Here we are the giant fair and there’s rights, and shows, and food and my grandmother was stuck with this creepy obsessed child who will not be torn away from the mass machine. But, honestly, it was like a life-changing thing for me. It really was. And… and I would focus in, you know like one little ball and watch it just be completely random and then I kind of zoom out and see that every time there was this pattern to it and it made me realize that you can make sense out of something by looking at it in a different way. And I think that’s something that engineers and comedians both do.

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Okay? Are you with me so far? Okay. The numbers and jokes have always been a part of my life from time that I was a kid. I was memorizing π to fifty places and Bill Cosby albums. You know it’s just… and you can infer from the time commitment that took that I didn’t have a massive social life at that time. I looked up numbers in the dictionary. I just thought numbers were — I just looked up just to see what the dictionary would say. And I found the word fifty, f-i-f-t-y; it’s in there. The definition was three words: five times ten.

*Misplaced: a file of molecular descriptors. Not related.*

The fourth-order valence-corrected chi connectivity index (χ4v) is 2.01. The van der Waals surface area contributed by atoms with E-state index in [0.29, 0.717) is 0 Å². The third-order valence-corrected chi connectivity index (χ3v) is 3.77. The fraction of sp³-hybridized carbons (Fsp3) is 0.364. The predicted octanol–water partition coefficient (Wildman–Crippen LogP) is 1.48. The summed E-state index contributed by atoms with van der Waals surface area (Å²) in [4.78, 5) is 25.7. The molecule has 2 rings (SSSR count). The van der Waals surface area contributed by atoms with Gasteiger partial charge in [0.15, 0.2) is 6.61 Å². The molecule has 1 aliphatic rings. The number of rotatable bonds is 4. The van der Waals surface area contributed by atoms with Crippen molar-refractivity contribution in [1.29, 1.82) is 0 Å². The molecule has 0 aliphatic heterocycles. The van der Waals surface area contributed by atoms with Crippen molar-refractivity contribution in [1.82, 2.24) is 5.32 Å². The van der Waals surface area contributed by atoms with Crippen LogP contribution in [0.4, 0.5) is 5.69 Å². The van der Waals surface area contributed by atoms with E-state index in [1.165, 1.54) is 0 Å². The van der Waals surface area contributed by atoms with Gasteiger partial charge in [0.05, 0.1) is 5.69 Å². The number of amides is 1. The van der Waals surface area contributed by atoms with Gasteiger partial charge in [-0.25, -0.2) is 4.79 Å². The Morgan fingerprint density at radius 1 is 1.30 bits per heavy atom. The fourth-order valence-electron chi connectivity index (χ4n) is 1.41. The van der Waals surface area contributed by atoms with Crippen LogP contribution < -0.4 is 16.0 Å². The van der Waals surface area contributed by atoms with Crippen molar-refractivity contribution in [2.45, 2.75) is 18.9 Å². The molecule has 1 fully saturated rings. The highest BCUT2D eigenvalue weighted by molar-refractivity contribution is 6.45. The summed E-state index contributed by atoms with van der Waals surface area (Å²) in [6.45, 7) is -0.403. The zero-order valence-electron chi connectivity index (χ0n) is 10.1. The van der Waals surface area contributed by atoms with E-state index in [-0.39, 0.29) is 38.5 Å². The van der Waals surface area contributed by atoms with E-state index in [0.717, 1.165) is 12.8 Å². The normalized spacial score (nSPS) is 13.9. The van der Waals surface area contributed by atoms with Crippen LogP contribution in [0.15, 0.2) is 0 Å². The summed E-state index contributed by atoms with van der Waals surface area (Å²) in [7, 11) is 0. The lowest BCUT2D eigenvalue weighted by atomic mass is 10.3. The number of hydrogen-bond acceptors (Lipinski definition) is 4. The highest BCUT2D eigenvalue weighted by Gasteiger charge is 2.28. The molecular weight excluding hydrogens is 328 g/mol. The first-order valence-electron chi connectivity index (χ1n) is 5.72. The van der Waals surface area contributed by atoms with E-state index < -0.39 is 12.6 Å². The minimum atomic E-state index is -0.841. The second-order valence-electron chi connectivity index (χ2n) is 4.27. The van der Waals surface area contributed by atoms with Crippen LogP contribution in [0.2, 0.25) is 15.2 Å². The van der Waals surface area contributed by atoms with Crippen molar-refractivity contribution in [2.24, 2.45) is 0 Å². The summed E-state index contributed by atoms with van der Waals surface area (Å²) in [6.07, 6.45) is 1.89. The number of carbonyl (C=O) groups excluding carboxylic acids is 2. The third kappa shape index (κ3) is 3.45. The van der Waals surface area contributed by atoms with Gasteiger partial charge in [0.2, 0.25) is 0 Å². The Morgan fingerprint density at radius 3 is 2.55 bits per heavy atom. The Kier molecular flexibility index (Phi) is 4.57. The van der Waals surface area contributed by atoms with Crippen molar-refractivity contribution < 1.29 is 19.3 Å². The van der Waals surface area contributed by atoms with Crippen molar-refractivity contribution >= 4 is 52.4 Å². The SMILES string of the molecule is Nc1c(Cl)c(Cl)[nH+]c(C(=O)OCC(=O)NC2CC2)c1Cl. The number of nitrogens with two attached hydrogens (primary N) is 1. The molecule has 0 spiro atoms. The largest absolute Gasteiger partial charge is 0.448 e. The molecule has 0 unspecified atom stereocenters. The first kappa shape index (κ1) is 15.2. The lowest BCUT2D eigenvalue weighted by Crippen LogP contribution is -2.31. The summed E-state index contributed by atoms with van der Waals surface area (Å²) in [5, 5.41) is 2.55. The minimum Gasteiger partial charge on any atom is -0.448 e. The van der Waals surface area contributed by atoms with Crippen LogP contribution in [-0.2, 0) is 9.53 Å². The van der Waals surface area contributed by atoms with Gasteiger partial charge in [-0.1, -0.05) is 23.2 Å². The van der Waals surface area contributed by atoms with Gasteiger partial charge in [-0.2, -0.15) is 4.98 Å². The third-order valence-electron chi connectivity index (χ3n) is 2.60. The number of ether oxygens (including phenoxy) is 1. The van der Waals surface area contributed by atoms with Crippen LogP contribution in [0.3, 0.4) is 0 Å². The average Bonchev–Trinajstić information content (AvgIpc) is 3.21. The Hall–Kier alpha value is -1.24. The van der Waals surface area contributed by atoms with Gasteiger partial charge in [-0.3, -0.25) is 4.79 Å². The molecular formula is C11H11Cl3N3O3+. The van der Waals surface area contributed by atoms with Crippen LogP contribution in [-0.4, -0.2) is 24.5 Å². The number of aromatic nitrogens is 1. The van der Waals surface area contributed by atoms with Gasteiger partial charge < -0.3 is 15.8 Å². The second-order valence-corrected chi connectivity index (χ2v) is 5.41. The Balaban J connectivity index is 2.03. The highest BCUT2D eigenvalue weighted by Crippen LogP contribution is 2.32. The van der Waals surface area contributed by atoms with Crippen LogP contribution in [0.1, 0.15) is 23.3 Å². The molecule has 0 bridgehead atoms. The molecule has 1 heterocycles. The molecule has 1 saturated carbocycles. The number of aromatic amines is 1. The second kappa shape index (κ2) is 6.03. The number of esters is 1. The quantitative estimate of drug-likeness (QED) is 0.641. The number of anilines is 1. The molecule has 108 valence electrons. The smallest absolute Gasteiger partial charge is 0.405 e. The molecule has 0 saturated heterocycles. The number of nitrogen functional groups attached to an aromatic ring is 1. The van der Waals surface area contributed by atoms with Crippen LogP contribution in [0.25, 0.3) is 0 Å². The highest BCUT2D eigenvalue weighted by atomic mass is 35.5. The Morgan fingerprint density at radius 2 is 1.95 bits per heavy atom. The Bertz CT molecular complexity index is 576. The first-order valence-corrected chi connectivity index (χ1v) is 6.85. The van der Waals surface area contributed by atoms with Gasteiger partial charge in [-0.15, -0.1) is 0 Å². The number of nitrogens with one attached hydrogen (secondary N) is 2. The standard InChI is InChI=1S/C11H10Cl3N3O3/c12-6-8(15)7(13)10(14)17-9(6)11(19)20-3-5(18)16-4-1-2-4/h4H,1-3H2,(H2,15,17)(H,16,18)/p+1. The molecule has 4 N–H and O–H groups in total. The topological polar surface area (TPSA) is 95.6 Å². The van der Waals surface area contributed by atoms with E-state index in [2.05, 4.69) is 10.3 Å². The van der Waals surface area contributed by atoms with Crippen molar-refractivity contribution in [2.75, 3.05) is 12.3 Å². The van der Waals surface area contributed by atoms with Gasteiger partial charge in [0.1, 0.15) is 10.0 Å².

Now, you don’t know what fifty is. What kind of hell is “five times ten?” And I looked up “forty-nine”, it will say “See fifty, subtract one.” Anyway, I did grow up to become an engineer, and I went to work for a Mainframe Manufacturer in New Jersey, and which was fantastic. It was mine… it was like… I got to play with these giant computers and it was like the ultimate mega probability machine. It was fantastic. I was in fact… I have a picture. I think this is from like 1979 or 1980 if we can get there. Let’s see. Yes. That’s it. That’s me and my group. You can kind of play where is Walter with this and try to figure out who I am. The clue is there is no female in that picture.